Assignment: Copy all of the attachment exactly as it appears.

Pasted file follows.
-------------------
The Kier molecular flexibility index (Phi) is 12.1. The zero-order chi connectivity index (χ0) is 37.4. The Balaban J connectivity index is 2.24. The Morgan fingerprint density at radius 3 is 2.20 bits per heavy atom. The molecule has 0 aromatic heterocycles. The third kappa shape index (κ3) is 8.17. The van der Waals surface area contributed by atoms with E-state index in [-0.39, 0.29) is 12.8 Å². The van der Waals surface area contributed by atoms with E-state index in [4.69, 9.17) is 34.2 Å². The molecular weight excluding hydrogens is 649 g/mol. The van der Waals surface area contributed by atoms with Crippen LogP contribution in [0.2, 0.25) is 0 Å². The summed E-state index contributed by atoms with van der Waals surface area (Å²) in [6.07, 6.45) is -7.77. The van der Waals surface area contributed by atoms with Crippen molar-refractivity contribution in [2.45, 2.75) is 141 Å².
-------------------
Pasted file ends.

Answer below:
The Kier molecular flexibility index (Phi) is 12.1. The zero-order chi connectivity index (χ0) is 37.4. The Balaban J connectivity index is 2.24. The Morgan fingerprint density at radius 3 is 2.20 bits per heavy atom. The molecule has 0 aromatic heterocycles. The third kappa shape index (κ3) is 8.17. The van der Waals surface area contributed by atoms with E-state index in [-0.39, 0.29) is 12.8 Å². The van der Waals surface area contributed by atoms with E-state index in [4.69, 9.17) is 34.2 Å². The molecular weight excluding hydrogens is 649 g/mol. The van der Waals surface area contributed by atoms with Crippen LogP contribution in [0.2, 0.25) is 0 Å². The summed E-state index contributed by atoms with van der Waals surface area (Å²) in [6.07, 6.45) is -7.77. The van der Waals surface area contributed by atoms with Crippen molar-refractivity contribution in [2.45, 2.75) is 141 Å².